Spline shafts vary as to whether they are precision-ground, ground or drawn steel bar. They also vary as to the grade of the base material. Manufacturers rank shafts by characteristics such as the tolerance of ground shafts, perpendicularity to the end face, concentricity of the part-mounting section in relation to the support section, as well as the material grade.
Controlling machining of all the shaft grooves so they are linear all the way through in high accuracies is very difficult. Non-ground (drawn) spline shafts are, naturally, of lower accuracy.
Generally, manufacturers present 3 accuracy ratings comparable to High (meaning their highest precision), Medium (meaning their standard grade – usually a stock item) and Low (often a non-ground shaft). However, one manufacturer’s top grade can be another’s standard grade. Comparing accuracy grades comes down to comparing measures of the above-mentioned ranking characteristics – shaft diameter tolerance, straightness, perpendicularity and concentricity.
If a lesser degree of accuracy is acceptable because the primary concern is torque transfer, linear transfer, rotational motion or length, then drawn, non-ground spline shafts may be the best choice. Some drawn shafts can use the same nuts as ground spline, but load capacity is reduced because the nut is traveling in a non-ground raceway groove. However, they’re less expensive and can be as long as five meters, making them appropriate for material transfer and handling applications.
If the load is not mounted onto the nut securely, accuracy will be affected. There are three types of mounting systems.
– Nut With Keyway
The standard mode of mounting a cylindrical nut is with a key. For this system, the cylindrical nut will have a keyway and separate key. A matching keyway must be bored into the housing or block that will be mounted on the cylinder nut. It is critical that the bore precisely fit the key to prevent vibration. The keyway is important because the nut has to be fixed in a rotational direction so when the grooved spline shaft is turned the nut isn’t turned within the housing. The housing has to turn with the nut. In addition to the key slot in the middle of the nut, this system also requires a snap ring, a push plate or another fixing method to prevent the nut from slipping out of the housing.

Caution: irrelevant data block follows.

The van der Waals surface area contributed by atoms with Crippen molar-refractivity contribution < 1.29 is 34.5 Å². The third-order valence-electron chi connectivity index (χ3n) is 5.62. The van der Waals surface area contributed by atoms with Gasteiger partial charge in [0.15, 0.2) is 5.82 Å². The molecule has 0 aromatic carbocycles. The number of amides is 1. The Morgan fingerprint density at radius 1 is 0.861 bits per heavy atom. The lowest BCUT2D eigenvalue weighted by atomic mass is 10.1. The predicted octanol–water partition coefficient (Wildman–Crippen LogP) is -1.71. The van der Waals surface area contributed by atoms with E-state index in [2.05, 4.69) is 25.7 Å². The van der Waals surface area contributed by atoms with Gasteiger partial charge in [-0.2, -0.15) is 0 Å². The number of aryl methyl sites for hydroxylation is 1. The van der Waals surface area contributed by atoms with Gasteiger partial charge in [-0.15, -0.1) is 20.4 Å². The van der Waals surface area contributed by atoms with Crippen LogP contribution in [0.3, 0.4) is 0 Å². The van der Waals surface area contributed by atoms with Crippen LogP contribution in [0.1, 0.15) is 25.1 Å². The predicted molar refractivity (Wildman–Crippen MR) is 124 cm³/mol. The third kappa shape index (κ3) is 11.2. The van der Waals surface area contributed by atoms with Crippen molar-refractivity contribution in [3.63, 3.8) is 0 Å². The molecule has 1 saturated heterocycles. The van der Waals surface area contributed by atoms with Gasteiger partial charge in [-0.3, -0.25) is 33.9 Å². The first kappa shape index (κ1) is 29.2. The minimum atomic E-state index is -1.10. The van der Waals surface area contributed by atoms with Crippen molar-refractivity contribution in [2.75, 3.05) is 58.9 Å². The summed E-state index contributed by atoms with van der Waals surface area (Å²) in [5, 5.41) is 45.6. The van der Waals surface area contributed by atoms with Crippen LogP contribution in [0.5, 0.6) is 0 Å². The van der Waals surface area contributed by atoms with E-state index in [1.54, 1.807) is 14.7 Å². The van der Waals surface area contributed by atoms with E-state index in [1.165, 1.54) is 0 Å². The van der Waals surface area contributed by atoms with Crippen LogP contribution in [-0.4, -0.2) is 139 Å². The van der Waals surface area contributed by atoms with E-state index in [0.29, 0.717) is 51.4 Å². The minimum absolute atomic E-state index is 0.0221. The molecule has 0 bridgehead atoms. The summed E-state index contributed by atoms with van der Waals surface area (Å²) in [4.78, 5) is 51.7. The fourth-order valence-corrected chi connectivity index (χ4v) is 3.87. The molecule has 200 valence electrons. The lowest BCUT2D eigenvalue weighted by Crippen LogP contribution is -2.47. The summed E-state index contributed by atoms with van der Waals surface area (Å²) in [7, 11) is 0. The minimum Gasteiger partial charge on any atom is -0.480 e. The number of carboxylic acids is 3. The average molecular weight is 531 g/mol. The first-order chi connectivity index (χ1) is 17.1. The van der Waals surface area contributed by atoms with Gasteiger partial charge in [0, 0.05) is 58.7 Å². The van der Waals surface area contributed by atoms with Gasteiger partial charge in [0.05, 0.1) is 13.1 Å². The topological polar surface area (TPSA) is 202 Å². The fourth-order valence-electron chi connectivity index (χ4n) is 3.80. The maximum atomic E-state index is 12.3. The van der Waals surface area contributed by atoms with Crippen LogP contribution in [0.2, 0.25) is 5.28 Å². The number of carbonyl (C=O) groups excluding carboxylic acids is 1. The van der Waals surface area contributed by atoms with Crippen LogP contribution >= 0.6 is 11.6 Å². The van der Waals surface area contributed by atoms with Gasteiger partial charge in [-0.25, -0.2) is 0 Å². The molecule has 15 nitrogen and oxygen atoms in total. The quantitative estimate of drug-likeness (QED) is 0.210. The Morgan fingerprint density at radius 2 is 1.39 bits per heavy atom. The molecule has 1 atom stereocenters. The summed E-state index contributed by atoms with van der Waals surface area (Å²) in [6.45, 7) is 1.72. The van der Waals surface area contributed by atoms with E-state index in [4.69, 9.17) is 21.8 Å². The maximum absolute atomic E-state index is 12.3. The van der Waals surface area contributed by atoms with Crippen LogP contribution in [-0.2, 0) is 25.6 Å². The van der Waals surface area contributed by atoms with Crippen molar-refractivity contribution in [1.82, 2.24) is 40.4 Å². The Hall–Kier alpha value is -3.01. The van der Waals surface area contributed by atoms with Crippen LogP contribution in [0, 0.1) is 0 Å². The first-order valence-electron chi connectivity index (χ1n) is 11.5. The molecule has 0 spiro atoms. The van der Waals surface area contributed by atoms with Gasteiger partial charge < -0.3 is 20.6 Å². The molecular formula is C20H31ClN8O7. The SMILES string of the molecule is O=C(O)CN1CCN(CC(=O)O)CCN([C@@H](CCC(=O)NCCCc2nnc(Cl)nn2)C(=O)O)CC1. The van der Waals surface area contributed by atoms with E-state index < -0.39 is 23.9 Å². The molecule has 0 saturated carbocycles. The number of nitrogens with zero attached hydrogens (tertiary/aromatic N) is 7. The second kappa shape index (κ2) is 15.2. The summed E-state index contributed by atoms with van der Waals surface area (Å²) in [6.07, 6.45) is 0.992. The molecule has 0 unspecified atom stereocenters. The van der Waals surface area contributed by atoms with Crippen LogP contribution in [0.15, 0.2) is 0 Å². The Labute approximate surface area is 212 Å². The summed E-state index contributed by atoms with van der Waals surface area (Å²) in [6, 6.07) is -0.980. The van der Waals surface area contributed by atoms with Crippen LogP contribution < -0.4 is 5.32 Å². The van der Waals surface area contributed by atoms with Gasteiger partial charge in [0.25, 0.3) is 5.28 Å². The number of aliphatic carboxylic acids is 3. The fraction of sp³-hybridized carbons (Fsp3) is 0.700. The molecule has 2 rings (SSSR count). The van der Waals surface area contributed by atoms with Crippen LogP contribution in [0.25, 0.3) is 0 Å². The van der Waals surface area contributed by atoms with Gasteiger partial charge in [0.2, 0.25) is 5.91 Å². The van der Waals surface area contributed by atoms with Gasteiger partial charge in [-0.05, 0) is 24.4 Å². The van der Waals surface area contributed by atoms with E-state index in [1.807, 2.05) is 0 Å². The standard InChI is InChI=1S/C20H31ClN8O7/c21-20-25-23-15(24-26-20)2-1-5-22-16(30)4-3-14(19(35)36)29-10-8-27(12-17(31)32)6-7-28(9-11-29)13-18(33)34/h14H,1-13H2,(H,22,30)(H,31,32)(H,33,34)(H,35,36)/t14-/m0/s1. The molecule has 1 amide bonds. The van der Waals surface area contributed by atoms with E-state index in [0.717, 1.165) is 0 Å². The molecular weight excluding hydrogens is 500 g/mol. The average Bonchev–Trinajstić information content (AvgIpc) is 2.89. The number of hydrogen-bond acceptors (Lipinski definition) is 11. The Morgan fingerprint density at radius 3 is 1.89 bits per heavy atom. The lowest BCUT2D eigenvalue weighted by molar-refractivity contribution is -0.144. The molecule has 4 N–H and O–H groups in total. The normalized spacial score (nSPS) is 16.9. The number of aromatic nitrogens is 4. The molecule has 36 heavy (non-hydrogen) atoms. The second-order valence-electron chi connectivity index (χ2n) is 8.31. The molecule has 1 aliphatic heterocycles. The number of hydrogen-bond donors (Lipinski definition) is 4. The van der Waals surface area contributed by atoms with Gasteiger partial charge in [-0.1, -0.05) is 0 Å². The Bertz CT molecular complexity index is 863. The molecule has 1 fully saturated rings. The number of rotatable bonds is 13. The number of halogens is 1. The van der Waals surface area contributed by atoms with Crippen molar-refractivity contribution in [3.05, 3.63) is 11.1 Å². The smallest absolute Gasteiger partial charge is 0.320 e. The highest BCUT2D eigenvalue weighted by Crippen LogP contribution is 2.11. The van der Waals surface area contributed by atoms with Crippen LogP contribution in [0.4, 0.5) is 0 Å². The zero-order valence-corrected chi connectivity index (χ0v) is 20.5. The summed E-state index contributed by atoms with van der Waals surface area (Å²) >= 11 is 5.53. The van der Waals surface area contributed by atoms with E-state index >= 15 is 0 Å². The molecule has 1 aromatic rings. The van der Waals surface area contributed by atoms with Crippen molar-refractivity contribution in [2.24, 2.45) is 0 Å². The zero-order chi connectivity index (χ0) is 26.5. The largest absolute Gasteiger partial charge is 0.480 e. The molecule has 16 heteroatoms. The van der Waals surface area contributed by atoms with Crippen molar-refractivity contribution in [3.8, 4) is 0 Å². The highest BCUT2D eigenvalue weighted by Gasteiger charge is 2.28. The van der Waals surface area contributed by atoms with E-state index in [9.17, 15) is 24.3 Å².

– Nut With Flange
The second mounting system is the flange nut. A flange nut is much simpler to install because it only requires a rough bore and mounting holes drilled and tapped to secure the flange to the housing. Though, to fit the nut into the housing, a hole has to be bored, this boring does not require the accuracy demanded by a keyed nut. With the flange type because it is bolted on to the housing, there is no need for a keyway.
– Keyless Nut
The third mounting system is the keyless cylinder nut. It is very suitable for small size compact applications. It is similar to a flange type nut. Instead of a fixed flange on the nut, there is a squared attachment that slots into the nut to prevent rotation. The slot can be made with holes for screws so that the nut will be fixed similarly to the way that the flange is fixed to housing. But it is much more compact than the standard flange.
– Keyless Ball Spines